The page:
Thursday, February 17, 2011

Let the dialogue be simultaneously both philosophical as well as political

The confirmations to the Hyderabad meeting give an impression that we are heading for a broad and intense dialogue. So let there be no constraints on this dialogue. The Varanasi statement and the decision to organise a Lokavidya Jan Andolan Conference in about a year's time should be seen as opening issues for dialogue in the Hyderabad Meet and not as anchors for moderation and direction.

In my opinion fundamental questioning of the idea , timing, preparedness, feasibility etc. of Lokavidya Jan Andolan should be seen not just as a valid exercise, but as something which is immensely needed. We are in need of an in-depth discussion which is simultaneously both philosophical as well as political. The conceptual discussion in Hyderabad can serve at a very high end. And surely we ought not to restrict ourselves to only talking about the idea. It would be both practical and valuable to have the conceptual discussion on the first day and organizational and practical issues on the second day.

Our chief concern, almost to the degree of preoccupation, is with people participating with initiative being a necessary condition for any genuine returns to them in any processes whatsoever. Lokavidya Jan Andolan conceptualizes this on a grand scale through a participatory intervention on the epistemic condition of society.

We have a concept of jan-andolan, mass-movement, coming down to us mainly from the movements of the 20th century. This is the baggage and now a new incarnation appropriate for the present age seems inevitable. A lokavidya jan-andolan may contribute to the beginning of such a new development. Jan andolan is the idiom of the day and seems to carry the message better than any other linguistic expression that we may devise for this purpose. Even if people do not take to streets and do not gather in capital cities, but stay back home with a purpose it ought to qualify as a jan-andolan. If people become conscious that their activity, agriculture, artisanry, local exchange, living in forests, managing precarious marginal businesses and managing households including bringing up children etc. are knowledge based activities and are able to stake claims in society in light of such consciousness, fresh ground would have been broken.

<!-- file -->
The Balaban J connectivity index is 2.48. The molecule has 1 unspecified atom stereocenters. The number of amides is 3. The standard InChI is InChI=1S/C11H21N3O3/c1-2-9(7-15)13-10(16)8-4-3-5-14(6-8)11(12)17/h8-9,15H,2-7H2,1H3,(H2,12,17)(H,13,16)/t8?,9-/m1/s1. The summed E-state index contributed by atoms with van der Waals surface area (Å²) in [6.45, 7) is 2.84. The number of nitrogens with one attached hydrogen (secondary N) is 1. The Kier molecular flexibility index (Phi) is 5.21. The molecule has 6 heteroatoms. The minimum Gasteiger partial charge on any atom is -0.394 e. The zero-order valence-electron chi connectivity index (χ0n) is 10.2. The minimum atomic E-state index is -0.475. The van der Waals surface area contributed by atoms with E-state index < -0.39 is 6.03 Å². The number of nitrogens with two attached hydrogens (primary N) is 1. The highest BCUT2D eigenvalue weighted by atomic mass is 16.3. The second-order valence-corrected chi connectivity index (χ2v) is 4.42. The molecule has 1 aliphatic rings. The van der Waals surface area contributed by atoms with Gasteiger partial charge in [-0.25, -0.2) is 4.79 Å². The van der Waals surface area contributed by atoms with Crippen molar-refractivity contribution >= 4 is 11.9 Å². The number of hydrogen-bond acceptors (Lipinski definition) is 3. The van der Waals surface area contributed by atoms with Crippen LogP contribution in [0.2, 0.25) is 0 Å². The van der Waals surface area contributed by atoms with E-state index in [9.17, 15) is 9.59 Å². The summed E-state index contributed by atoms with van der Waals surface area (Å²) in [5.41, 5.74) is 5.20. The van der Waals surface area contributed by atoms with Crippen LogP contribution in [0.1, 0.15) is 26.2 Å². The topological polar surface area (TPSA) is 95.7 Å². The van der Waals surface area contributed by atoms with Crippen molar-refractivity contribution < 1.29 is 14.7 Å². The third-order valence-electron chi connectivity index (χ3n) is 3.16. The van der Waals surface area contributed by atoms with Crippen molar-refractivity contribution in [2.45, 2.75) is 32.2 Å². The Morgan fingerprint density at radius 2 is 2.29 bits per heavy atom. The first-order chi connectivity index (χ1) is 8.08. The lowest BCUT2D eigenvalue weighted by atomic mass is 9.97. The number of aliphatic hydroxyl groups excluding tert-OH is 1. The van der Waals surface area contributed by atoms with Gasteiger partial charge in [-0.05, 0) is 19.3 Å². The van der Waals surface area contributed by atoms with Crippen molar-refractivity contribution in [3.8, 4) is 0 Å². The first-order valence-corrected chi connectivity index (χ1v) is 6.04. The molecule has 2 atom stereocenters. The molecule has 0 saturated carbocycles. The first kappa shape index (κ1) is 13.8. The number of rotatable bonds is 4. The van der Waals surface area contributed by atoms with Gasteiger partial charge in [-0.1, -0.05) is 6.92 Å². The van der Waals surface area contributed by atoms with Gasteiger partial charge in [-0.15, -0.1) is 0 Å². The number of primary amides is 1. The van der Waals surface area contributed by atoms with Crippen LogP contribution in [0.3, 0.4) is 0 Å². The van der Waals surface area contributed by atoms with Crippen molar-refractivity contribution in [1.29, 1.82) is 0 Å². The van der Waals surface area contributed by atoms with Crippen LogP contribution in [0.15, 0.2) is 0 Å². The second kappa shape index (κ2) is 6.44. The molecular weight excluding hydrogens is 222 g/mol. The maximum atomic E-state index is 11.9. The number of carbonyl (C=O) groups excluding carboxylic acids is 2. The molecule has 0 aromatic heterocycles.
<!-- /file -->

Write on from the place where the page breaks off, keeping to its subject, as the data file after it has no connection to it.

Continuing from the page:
In one of our online dialogues, a few days back, C.N.Krishnan wrote:

In this 'era of knowledge', ideas and understanding are probably aplenty in
the air; the really big challenge may lie in making their connection to
the real world - or in ORGANISING around those ideas. This may not be a
'matter of detail' to be attended to after the theory is ready - this may
be THE challenge that needs to be figured out first, or in parallel with
the growth of the idea itself.

It is some where in this space that the present venture needs to be viewed.

Sunil Sahasrabudhey

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